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Razer Phone 2 Review

So, a gaming peripheral developer has hit the smartphone market, who saw that coming? The guys at Razer are no strangers to taking risks and branching out, but when it’s a company with nothing but their consumers in their minds, it has to be a gamer’s dream come true, right? Razer are more accustomed to creating headsets, mice, keyboards and controllers, and mighty darn fine ones too, read our reviews on the Wolverine Ultimate and the Panthera. They’ve branched out into fitness territory with their Nabu watch, so there’s no end to the possibilities this company can give us. They all have one person in mind when they create these things: you the gamer, and that goes for the Razer Phone and the device I’m reviewing here now, the Razer Phone 2.

As gamers are set to the forefront of every Razer development board meeting, the Razer Phone 2 has a few tricks up its sleeve to cater to them. It’s not all badassery though, its first chink in its armour is the design. Packaged in trademark Razer fashion, the Razer Phone 2 comes in a sleek black box with the triple-headed serpent logo embossed on the front lid. Peel it back and you’re instantly granted access to the star of the show: Nicely wrapped in protective cellophane and taking out the housing panel gives you access to the plug, a dual ended USB-C cable and a USB-C to AUX adapter cable, as well as the usual things you get in a Razer product, such as stickers and instruction manuals. The design of the handset isn’t the most pleasing. This thing won’t be jumping out at you from atop a shelf, it’s nothing more than a black square with a screen squeezed in between 2 speakers that I will comment on later. On the left side is the volume up and down buttons, and on the right is the home button and fingerprint sensor. On the back of the unit is a Razer logo below 2 camera lenses and the flashlight. From a cosmetic standpoint, the Razer Phone 2 is a bland and boring looking device that certainly won’t win any beauty pageants.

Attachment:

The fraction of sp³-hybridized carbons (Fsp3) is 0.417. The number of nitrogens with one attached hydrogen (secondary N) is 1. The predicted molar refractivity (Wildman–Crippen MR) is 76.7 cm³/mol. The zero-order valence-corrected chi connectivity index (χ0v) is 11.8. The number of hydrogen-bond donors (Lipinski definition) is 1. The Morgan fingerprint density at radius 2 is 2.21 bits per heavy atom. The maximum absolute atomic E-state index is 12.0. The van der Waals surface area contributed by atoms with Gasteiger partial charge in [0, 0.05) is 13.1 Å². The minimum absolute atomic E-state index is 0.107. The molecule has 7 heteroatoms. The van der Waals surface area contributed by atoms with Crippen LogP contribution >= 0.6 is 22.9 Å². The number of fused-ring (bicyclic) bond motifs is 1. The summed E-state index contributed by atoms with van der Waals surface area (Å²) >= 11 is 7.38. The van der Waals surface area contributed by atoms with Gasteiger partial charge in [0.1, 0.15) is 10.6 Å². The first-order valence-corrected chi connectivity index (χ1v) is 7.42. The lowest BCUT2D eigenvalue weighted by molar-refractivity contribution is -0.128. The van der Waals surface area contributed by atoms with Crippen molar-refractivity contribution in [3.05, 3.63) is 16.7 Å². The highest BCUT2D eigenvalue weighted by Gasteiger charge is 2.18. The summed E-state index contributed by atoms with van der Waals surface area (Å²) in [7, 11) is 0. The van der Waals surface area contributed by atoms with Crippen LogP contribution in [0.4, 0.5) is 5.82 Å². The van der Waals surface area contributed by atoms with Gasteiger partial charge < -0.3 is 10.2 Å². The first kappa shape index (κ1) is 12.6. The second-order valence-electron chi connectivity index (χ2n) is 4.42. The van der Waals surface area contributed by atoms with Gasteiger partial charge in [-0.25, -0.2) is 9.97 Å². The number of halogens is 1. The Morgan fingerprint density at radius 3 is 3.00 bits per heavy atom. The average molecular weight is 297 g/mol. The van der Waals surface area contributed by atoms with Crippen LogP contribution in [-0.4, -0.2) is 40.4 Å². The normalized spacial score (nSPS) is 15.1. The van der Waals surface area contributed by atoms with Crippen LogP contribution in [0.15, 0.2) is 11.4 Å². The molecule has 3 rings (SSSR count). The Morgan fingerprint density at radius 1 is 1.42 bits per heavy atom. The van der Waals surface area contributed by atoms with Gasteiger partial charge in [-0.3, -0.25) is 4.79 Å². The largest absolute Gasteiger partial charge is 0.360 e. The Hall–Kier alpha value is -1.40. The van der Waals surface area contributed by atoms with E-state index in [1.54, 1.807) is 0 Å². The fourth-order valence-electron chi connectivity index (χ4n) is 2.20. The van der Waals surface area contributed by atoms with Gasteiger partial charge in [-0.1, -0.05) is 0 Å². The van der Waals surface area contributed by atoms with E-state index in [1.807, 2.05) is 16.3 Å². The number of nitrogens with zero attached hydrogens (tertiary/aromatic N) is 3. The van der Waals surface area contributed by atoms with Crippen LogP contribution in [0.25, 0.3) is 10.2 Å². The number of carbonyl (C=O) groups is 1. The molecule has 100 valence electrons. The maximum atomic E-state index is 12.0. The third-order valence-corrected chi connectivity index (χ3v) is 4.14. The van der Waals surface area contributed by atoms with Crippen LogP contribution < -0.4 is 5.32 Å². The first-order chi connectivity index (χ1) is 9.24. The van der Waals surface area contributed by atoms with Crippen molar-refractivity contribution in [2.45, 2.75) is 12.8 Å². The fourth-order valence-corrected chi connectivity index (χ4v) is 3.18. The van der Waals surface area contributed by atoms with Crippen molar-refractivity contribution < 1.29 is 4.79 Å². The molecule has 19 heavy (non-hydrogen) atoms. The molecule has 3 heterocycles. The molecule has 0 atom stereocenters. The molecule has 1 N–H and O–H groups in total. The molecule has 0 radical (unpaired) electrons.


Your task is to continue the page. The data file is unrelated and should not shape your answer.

Its beauty lies underneath, which brings me to its tricks that I mentioned. Built with gamers in mind, the Razer Phone 2 is the world’s first smartphone armed with a screen that has a 120hz refresh rate. This means the most graphically taxing games you’ll find in Google Play will run smoother and look better, and this is an understatement, for sure. Matched with 8GB of RAM and a top-notch processor Qualcomm Snapdragon 845, this thing is indeed a gamer’s perfect smartphone. Games run perfectly and look amazing. I tested Mortal Kombat X on it, and it looked amazingly sharp and feature rich. I mean, it did before, but the 120hz really complements it here. There was zero slowdown even during Fatality animations. I also tested PUBG Mobile, which requires a huge draw distance in order to gain an advantage, and it was breathtaking on the Razer Phone 2. It’s definitely a first choice for gamers when it comes to playing games on this thing; if only they didn’t come loaded with microtransactions.

Razer Phone 2 comes loaded with Android Oreo, which is the latest version. Coming from a Samsung Galaxy, I was instantly familiar with its uses. Gone were the Samsung apps in favor of the Google variants, such as Chrome and Google Music, which is a decent music player app, but I favored the Samsung Music. That said, it’s not hard to find great alternatives to apps you’re used to. The pre-loaded Razer apps and Nova Launcher, instead of TouchWiz, allow the Razer Phone to be customized to your liking in every department. Change the app layout, widget layout and dock design to your heart’s content. You can add extra storage via its MicroSD tray too for up to a whopping 1TB.